Covid-19 and schools: 3 years of curriculum catch up
Basic Education minister Angie Motshekga anticipates a three-year catch up on parts of the 2020 school curriculum due to the impact of the pandemic.
Motshekga said that while the department trimmed the curriculum, the work would still be covered in the grades to which learners progressed.
“We are going to only teach, assess almost 70% of what [internal grades] were supposed to have taken. And in 2021, when the Grade 3s, for instance, start, we will start with Grade 2 work which we had removed from the curriculum.”
The minister visited two high schools in the North West to monitor the return of Grade 12s, who returned to school on Monday after a week-long break.
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She said the truncated curriculum would only see 70% of the syllabus completed by December. She added that the catch-up programme might run for about three years.
“But we are not going to dump the 30% that we have not done. We are going to factor it into 2021. In 2021, again, we don’t think we will finish the work of 2020/2021 in 2021.
“That’s why I say it’s going to be a three-year programme to see if we can clock back what we have lost.”
Speaking out against the government’s decision to close public schools again, local paediatricians said in a statement that the decision is not based on scientific evidence, and the benefits to children of attending school outweighs the risks to both children and the broader community.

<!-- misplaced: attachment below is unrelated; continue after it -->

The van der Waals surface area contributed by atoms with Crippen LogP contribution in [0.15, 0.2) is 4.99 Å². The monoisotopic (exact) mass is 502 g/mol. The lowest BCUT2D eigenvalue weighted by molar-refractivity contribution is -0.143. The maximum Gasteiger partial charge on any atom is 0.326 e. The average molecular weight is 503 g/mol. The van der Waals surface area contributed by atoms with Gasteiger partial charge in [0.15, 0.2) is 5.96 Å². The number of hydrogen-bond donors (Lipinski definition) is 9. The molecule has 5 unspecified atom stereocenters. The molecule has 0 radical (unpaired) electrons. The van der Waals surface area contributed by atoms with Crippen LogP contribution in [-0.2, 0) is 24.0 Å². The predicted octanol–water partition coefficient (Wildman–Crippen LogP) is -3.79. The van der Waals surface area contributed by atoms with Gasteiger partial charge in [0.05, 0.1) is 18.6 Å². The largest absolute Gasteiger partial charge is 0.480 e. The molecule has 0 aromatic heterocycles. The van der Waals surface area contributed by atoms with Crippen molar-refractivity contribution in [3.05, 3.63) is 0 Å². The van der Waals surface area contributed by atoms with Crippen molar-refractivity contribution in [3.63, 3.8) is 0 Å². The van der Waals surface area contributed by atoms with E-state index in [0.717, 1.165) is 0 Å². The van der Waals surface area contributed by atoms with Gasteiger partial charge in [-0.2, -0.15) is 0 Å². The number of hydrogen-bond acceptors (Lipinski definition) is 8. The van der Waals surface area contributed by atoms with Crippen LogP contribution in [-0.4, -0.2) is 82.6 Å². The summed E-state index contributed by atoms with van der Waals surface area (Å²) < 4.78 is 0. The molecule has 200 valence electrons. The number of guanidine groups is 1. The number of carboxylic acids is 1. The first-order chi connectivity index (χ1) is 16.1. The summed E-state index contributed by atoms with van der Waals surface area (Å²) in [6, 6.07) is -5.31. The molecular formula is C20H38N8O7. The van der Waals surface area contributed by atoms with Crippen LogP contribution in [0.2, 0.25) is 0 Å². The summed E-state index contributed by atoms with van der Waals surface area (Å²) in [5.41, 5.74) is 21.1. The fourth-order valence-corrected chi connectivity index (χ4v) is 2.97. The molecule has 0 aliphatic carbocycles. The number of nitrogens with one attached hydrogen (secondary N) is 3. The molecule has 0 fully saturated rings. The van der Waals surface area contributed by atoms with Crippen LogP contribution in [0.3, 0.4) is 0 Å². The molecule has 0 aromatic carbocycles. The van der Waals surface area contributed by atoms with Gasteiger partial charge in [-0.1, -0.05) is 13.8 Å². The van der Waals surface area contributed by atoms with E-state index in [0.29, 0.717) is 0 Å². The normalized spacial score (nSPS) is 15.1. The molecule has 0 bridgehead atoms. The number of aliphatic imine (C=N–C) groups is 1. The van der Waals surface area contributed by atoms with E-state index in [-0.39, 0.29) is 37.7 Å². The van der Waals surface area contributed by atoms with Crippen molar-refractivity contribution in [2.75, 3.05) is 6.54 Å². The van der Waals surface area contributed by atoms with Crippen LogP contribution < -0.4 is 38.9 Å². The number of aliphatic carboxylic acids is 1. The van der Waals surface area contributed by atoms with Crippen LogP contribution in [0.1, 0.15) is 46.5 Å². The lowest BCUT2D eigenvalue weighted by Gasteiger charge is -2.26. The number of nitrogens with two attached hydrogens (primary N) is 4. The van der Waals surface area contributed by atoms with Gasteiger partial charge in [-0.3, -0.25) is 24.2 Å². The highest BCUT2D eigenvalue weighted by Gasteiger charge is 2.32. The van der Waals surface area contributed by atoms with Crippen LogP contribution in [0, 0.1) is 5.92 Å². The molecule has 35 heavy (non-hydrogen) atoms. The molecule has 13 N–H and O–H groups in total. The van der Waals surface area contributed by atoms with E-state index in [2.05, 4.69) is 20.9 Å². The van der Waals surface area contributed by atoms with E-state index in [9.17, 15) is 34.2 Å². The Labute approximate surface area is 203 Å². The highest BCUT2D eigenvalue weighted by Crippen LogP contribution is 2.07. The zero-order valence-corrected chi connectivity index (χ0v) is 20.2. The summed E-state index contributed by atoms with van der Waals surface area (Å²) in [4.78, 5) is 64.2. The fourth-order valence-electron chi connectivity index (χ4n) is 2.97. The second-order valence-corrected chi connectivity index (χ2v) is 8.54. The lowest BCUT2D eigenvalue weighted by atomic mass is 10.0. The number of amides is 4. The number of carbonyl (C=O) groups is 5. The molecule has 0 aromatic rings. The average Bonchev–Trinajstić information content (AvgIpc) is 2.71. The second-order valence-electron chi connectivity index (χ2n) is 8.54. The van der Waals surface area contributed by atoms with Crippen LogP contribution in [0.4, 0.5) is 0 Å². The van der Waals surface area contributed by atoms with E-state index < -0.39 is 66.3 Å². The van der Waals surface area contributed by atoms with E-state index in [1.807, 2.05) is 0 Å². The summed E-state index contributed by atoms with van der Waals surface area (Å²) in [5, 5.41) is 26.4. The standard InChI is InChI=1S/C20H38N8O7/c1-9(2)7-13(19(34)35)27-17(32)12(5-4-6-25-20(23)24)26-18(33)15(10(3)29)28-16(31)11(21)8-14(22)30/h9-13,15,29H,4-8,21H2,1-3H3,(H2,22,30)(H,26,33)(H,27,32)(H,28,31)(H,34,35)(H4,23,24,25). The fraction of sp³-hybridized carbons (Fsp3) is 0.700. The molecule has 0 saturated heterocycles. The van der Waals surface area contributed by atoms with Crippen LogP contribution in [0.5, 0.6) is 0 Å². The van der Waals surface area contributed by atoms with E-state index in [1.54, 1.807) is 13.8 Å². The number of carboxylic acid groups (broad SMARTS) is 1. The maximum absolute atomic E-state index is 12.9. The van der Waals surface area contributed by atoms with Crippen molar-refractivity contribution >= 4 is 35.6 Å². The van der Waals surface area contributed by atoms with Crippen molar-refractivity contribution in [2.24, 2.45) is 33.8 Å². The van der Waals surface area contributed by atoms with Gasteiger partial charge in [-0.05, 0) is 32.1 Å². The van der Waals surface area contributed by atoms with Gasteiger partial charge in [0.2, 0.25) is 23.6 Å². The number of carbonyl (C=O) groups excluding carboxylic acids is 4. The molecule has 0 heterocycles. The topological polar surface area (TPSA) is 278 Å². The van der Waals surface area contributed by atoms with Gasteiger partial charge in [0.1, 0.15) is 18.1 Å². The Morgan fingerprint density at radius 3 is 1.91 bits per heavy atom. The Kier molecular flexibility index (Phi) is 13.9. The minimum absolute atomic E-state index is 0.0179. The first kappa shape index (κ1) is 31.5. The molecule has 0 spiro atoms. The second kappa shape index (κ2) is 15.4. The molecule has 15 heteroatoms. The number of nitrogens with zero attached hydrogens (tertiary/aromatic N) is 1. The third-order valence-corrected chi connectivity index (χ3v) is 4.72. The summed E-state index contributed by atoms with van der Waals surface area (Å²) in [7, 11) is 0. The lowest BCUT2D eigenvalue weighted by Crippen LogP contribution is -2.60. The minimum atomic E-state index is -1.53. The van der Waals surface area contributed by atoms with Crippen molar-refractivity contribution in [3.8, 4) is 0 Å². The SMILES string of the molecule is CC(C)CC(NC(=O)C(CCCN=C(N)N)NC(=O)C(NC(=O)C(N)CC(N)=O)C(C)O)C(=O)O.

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“With no clear evidence that closing schools significantly reduces community transmission or overall deaths, local paediatric doctors call for all grades to be allowed to return to school as soon as possible.
“Those school communities which are at risk, either due to high local transmission rates or poor infrastructure, should be identified and supported immediately to mitigate their risks so that they can reopen as soon as possible.
“Where schools are unable to reopen, the DBE must ensure that all learners continue to have adequate academic material via radio, television, cell phone applications and all other means necessary.
“Educators must be held accountable for providing ongoing academic support and material at all times,” the paediatricians said.